Not the Religious Left
10:27 AM, Dec 18, 2008 • By TERRY EASTLAND
So the president-elect has asked Rick Warren to deliver the invocation at his inauguration. It's an interesting decision. Warren, a Southern Baptist, is pastor of Saddleback, the evangelical megachurch in Orange County, Ca. When I was at the church in August for the debate between Obama and McCain that Warren moderated (and in which Obama did badly), one of his congregants told me that church members would vote overwhelmingly for McCain (and it's hard to imagine they didn't). On issues, Warren is pro-life and against defining marriage as other than between a man and a woman. But his agenda, which extends worldwide, also includes items Obama approves--such as confronting poverty, AIDS, climate change, and genocide in Darfur. Warren is not your usual religious conservative, and in fact some years ago declined to assume a leadership role as such. Obama and Warren do count each other as friends, and there is no more prominent pastor in America or, for that matter, the world, than Warren. Obama has best-sellers but Warren's The Purpose-Drive Life has sold more than 22 million copies. Obama has picked to do the first prayer (so to speak) a man about as big in religion as Obama is in politics. It's a choice that if you polled on it would doubtless do very well, and you could even call it a unifying choice, since Warren is to Obama's right theologically and culturally.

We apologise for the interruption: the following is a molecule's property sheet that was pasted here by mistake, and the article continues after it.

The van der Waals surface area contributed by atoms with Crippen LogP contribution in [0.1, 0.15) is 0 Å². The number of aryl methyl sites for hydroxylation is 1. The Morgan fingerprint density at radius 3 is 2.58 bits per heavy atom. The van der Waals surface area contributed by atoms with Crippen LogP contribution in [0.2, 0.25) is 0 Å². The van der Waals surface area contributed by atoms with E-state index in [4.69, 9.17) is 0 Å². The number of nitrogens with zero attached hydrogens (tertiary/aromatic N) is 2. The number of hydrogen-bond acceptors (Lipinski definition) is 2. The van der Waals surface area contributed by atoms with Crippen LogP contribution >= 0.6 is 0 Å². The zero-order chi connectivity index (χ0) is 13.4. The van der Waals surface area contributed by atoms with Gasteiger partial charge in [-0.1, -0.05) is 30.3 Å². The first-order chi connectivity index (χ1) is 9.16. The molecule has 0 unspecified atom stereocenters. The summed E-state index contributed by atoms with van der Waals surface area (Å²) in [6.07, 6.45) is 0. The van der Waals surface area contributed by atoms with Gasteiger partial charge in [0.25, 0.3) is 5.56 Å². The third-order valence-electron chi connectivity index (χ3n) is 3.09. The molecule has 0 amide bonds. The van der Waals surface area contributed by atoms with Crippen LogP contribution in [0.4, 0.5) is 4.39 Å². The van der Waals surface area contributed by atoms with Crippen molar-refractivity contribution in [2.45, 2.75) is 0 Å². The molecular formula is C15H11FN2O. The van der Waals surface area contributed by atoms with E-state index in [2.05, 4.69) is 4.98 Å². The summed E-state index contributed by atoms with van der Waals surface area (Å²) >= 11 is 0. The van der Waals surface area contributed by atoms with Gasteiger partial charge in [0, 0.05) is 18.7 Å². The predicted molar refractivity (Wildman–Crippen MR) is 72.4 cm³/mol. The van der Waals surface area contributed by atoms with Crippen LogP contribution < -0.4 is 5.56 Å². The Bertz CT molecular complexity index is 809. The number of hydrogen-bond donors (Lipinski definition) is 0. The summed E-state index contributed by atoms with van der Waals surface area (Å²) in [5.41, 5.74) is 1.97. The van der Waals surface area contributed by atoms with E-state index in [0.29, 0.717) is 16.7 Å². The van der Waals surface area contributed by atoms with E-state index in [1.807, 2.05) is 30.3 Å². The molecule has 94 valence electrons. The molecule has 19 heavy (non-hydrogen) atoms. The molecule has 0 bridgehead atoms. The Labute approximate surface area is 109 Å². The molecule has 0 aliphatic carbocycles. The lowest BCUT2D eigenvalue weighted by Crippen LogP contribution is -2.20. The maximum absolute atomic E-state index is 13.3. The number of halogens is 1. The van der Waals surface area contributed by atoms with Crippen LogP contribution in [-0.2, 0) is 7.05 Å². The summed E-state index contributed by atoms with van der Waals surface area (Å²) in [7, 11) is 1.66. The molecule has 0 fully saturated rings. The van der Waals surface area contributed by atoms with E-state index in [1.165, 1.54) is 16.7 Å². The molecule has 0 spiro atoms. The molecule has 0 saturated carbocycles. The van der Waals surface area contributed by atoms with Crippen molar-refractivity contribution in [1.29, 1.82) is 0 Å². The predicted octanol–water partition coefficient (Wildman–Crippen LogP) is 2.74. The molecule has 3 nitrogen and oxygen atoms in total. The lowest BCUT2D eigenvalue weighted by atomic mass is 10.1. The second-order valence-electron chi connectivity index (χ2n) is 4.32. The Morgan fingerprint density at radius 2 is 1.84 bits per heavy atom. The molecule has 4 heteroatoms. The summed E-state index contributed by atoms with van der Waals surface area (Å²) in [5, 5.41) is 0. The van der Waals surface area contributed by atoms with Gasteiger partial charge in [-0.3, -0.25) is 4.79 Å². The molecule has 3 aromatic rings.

Still, the selection of Warren is understandably frustrating religious liberals who expected something else. Note that Obama did not choose a pastor from his denomination, the theologically liberal United Church of Christ. Nor a preacher trained up in black liberation theology--the theology of his former church (Trinity, in Chicago) and his former pastor (the Rev. Jeremiah Wright) and, to infer from what Obama himself has written, the theology he knows best. Nor did Obama choose a pastor known for his work in the inner city. Nor a black or Hispanic or female preacher in an effort to score some diversity points. In sum, in picking Warren, Obama didn't confirm what liberals thought Obama's election might signify--a religious left revival.